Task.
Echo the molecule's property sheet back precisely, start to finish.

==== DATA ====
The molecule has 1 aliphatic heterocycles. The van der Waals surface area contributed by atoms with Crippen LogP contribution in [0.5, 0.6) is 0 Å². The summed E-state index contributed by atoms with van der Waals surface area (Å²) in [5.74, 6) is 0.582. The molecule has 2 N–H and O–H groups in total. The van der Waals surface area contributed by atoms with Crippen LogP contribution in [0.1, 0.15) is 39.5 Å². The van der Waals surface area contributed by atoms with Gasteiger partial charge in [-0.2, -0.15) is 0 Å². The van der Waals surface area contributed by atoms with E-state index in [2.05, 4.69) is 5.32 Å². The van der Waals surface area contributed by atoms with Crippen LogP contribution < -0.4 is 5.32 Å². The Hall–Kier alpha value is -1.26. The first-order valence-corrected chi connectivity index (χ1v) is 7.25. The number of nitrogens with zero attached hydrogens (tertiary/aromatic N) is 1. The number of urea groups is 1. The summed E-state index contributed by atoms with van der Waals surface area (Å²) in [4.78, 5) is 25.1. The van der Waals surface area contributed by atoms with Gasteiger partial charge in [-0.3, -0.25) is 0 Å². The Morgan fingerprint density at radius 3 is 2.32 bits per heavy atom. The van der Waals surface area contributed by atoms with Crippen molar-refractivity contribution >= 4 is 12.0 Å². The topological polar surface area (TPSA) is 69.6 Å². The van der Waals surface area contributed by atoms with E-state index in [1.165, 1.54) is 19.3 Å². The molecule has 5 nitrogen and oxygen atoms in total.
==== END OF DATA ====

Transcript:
The molecule has 1 aliphatic heterocycles. The van der Waals surface area contributed by atoms with Crippen LogP contribution in [0.5, 0.6) is 0 Å². The summed E-state index contributed by atoms with van der Waals surface area (Å²) in [5.74, 6) is 0.582. The molecule has 2 N–H and O–H groups in total. The van der Waals surface area contributed by atoms with Crippen LogP contribution in [0.1, 0.15) is 39.5 Å². The van der Waals surface area contributed by atoms with Gasteiger partial charge in [-0.2, -0.15) is 0 Å². The van der Waals surface area contributed by atoms with E-state index in [2.05, 4.69) is 5.32 Å². The van der Waals surface area contributed by atoms with Crippen LogP contribution < -0.4 is 5.32 Å². The Hall–Kier alpha value is -1.26. The first-order valence-corrected chi connectivity index (χ1v) is 7.25. The number of nitrogens with zero attached hydrogens (tertiary/aromatic N) is 1. The number of urea groups is 1. The summed E-state index contributed by atoms with van der Waals surface area (Å²) in [4.78, 5) is 25.1. The van der Waals surface area contributed by atoms with Gasteiger partial charge in [-0.3, -0.25) is 0 Å². The Morgan fingerprint density at radius 3 is 2.32 bits per heavy atom. The van der Waals surface area contributed by atoms with Crippen molar-refractivity contribution >= 4 is 12.0 Å². The topological polar surface area (TPSA) is 69.6 Å². The van der Waals surface area contributed by atoms with E-state index in [1.165, 1.54) is 19.3 Å². The molecule has 5 nitrogen and oxygen atoms in total.